ICE Facility Holding Just 6 Migrants Due To ‘Outdated’ COVID-19 Order

FILE - In this photo provided by U.S. Customs and Border Protection, people who've been taken into custody related to cases of illegal entry into the U.s., sit in one of the cages at a facility in McAllen, Texas, on June 17, 2018. The 9th Circuit Court of Appeals issued a ruling Monday, May 22, 2023, reversing a Nevada federal judge’s unprecedented decision more than two years ago that struck down a felony deportation law as unconstitutional and discriminatory against Latinos. (U.S. Customs and Border Protection's Rio Grande Valley Sector via AP, File)

Immigration and Customs Enforcement (ICE) is facing a glaring issue at a detention facility in Southern California. Due to an outdated COVID-19 court order, this facility is currently operating at a mere 0.3% capacity. Shockingly, the federal government appears to be turning a blind eye to this situation, failing to take any action to address the problem.

Situated in Adelanto, approximately 80 miles northeast of Los Angeles, this detention center has the ability to house up to 1,940 migrants. However, as confirmed by an ICE spokesperson on Thursday, it presently accommodates just six individuals.

This significant underutilization stems from a judicial ruling in 2020 that prohibited the facility from accepting more migrants amidst the pandemic. The court order aimed to ensure that detainees maintain a distance of six feet from one another in all aspects of their daily lives, encompassing sleeping, eating, showering, and other daily activities.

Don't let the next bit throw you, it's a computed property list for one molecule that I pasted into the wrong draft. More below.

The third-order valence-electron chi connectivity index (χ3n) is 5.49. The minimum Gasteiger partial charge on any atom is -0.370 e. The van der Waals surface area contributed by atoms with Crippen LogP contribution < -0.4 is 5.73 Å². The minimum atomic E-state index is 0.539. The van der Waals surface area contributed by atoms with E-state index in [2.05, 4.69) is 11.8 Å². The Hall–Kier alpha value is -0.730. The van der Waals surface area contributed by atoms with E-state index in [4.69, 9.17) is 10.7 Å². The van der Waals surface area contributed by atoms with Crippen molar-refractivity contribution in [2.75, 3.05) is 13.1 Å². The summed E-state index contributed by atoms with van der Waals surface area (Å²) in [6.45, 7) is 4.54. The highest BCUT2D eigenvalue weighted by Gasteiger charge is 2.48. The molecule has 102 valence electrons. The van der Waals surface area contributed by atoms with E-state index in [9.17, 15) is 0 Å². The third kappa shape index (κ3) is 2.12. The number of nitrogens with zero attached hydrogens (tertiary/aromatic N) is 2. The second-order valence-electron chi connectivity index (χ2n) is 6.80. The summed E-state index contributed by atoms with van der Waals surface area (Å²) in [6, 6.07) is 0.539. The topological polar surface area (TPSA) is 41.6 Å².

Curiously, even after President Biden lifted the national coronavirus emergency, this facility remains severely underpopulated. According to a letter penned by Representative Jay Obernolte (R-Calif.) to ICE on October 3, the facility is fully funded by taxpayer resources. However, it raises concerns that despite the availability of resources, only a handful of migrants are being detained.

This situation calls for immediate attention and action to address the persisting underutilization of this facility and reassess its operations.